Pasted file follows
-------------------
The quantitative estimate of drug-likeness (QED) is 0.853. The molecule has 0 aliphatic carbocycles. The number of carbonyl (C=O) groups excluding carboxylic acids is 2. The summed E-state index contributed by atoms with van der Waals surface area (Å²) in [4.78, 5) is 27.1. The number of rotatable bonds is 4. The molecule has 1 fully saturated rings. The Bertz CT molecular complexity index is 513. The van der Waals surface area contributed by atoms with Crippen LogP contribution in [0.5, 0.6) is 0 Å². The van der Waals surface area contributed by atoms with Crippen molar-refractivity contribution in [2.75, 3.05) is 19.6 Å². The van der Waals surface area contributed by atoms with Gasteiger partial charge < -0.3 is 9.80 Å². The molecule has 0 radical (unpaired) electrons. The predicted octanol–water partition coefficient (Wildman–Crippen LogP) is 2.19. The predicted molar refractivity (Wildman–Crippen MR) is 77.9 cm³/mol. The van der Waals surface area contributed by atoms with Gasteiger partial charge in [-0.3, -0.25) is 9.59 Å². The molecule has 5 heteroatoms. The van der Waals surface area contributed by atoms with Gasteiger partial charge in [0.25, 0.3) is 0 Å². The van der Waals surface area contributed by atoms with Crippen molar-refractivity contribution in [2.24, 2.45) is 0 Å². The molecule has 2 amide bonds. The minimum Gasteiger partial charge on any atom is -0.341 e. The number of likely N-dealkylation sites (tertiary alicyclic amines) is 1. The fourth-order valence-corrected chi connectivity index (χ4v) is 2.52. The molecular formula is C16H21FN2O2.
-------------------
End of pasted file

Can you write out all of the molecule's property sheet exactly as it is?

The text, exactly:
The quantitative estimate of drug-likeness (QED) is 0.853. The molecule has 0 aliphatic carbocycles. The number of carbonyl (C=O) groups excluding carboxylic acids is 2. The summed E-state index contributed by atoms with van der Waals surface area (Å²) in [4.78, 5) is 27.1. The number of rotatable bonds is 4. The molecule has 1 fully saturated rings. The Bertz CT molecular complexity index is 513. The van der Waals surface area contributed by atoms with Crippen LogP contribution in [0.5, 0.6) is 0 Å². The van der Waals surface area contributed by atoms with Crippen molar-refractivity contribution in [2.75, 3.05) is 19.6 Å². The van der Waals surface area contributed by atoms with Gasteiger partial charge < -0.3 is 9.80 Å². The molecule has 0 radical (unpaired) electrons. The predicted octanol–water partition coefficient (Wildman–Crippen LogP) is 2.19. The predicted molar refractivity (Wildman–Crippen MR) is 77.9 cm³/mol. The van der Waals surface area contributed by atoms with Gasteiger partial charge in [-0.3, -0.25) is 9.59 Å². The molecule has 5 heteroatoms. The van der Waals surface area contributed by atoms with Gasteiger partial charge in [0.25, 0.3) is 0 Å². The van der Waals surface area contributed by atoms with Crippen molar-refractivity contribution in [2.24, 2.45) is 0 Å². The molecule has 2 amide bonds. The minimum Gasteiger partial charge on any atom is -0.341 e. The number of likely N-dealkylation sites (tertiary alicyclic amines) is 1. The fourth-order valence-corrected chi connectivity index (χ4v) is 2.52. The molecular formula is C16H21FN2O2.